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Monday, June 18, 2012

Book review: Right Here, Right Now by

Book review: “Right Here, Right Now: Living the Anointed Life with Jesus and Each Other” by

            A couple of days ago, I was at a meeting of persons involved in simple church in my metro area, and one of the persons there had some copies of this book to give away.  At the front and end of the book, the anonymous writer(s) make it clear that this book, which is available in paper and online forms, is free, and permission is granted to reproduce it so long as one doesn’t change it.  The online version is available to read at the website above.  I fully well understand the motivation to hide the names of the writers; I considered the same when starting this blog.  There are negatives to both giving and not giving one’s name, particularly in communicating about living for Jesus, as it is Jesus who is important, and who did everything necessary to make any true communication about Him possible.  Whether an individual or a group of writers, at least one person has a background in history, and has used that experience to explain, my means of story, how some details of history that unbelievers did, and doesn't necessarily make sense to us now, did to them at that time.  Also, at the end of the book in the reference list, the authors did something some of us take for granted, which is explain at the beginning of the reference list that some of the works cited are by non-Christian writers who used methods of expression that we who are believers would not consider morally proper, and are cited for the historical contribution, and not overall agreement of their point of view.
The first chapter, titled “Paradise Lost: Life Without God” is written in a style that, if for some reason one hadn’t looked at the cover to know it was about following Jesus, it wouldn’t be clear from the chapter, in that it avoids use of all traditional clichés, much like Richie Furay did in his first Christian musical work, “I’ve Got a Reason”, back in the mid-1970’s (and I really cannot think of any other comparison in my lifetime).

Whereas many writings within non-humanly organized faith in Jesus attempt to walk a line of neutrality in advocating the basic principles of following Jesus, picturing believers reading the work who still may to a degree like the status quo way of faith in the western world (buildings, paid leaders, worship services), this book, implies within the sentences that the status quo way is not what God intended.  From chapter 2 on, once the introduction is done, it is written in a way that is clearly as writers who follow Jesus, giving a story-like travel through God’s work with man and our response, but still in a manner quite different from Frank Viola’s “Story of the New Testament Church”, in that Viola, in that book, attempted to stick closely to exactly what the Bible told us, and here, the parts that are commented in the line of where some persons responded correctly, and where they didn’t.  Chapter 2 deals with the Old Covenant, and how man, and particularly the chosen people, didn’t follow God’s plan.   Chapter 3 follows how Jesus reintroduced God and man walking together, like Adam and Eve did previous to the fall, to the disciples and a group of everyday people.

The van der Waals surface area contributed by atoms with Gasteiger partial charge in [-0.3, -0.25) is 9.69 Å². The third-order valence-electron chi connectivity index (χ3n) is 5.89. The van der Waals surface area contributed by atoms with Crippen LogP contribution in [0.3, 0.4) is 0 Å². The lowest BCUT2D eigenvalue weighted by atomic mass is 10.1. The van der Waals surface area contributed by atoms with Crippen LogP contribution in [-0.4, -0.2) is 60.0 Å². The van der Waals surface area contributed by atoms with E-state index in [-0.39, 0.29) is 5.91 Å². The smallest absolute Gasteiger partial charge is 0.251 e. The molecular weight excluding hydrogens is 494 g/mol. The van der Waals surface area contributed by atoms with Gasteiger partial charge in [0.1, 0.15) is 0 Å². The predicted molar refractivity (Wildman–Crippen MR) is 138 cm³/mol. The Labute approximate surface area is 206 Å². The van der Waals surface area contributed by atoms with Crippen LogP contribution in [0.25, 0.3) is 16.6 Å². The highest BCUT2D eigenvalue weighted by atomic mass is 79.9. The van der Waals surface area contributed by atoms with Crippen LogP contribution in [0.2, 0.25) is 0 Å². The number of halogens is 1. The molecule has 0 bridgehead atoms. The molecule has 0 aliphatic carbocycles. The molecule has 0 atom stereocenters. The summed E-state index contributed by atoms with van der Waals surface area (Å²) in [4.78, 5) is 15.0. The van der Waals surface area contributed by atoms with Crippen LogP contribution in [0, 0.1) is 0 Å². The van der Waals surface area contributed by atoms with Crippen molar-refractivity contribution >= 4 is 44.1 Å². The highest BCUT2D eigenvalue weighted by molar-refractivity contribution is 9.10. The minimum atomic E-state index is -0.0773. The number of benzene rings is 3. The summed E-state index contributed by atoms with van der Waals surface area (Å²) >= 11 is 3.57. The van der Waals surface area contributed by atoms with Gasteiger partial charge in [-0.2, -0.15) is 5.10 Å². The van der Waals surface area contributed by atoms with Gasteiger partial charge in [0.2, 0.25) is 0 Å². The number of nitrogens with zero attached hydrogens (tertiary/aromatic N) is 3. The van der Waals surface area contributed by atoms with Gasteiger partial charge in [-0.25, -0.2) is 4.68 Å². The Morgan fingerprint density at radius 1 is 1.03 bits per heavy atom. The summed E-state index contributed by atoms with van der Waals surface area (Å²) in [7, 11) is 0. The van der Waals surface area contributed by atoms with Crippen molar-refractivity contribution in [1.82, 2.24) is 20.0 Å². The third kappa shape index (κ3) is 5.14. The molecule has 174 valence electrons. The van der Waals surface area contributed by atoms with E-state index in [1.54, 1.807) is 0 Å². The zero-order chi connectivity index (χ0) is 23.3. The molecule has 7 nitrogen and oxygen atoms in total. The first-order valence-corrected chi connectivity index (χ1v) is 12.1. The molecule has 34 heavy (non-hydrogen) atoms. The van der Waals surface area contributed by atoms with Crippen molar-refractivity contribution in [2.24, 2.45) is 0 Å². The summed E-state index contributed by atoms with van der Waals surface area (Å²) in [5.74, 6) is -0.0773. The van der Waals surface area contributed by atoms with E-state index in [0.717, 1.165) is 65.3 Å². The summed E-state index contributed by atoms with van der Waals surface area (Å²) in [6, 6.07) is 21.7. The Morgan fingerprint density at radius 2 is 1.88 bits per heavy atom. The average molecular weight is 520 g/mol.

Chapter 4 is about how the apostles guided the early church to follow the same principles that Jesus taught them, and warned them about going another route, with comparisons to paganism over the ages.  Chapter 5 deals with the church beginning to wander backwards from ekklesia life towards religion, with a title comparison to how gravity pulls physical objects back to earth. 

 Chapter 6 goes into how the Roman Empire pulled the church into a twist of the forms of paganism.  Chapter 7 deals with some modern, western distortions, particularly megachurches and the pagan basis for supposed Christian holidays, and the holy day Jesus instituted (I’ll let you read it to find out what it is).  Chapter 8 deals with believers today desiring to again follow the practices the apostles taught with rejecting the syncretism of the previous fifteen or so centuries.

Clearly, a running theme of this book is that what God showed in part via the temple, and what Jesus taught is what gives believers life, and everything else is just a twist on human religion/paganism.  I have no question that this makes some of my fellow believers uncomfortable, and those who collect a salary on account of their faith even more uncomfortable.  It is a tone that is necessary for someone to express.
Since this is free, I’ve already given you a copy, above.  The people behind the book realize that there are instances in which giving a physical copy works as a matter of witness or spiritual growth better, so physical copies are available.  From the website, there is the implication that the person or persons involved in the production of this writing are from the Indianapolis area, but that it is the content, not the authors that are what is relevant, particularly in this age where we have companies with marketing plans that produce Christian stars and personalities.

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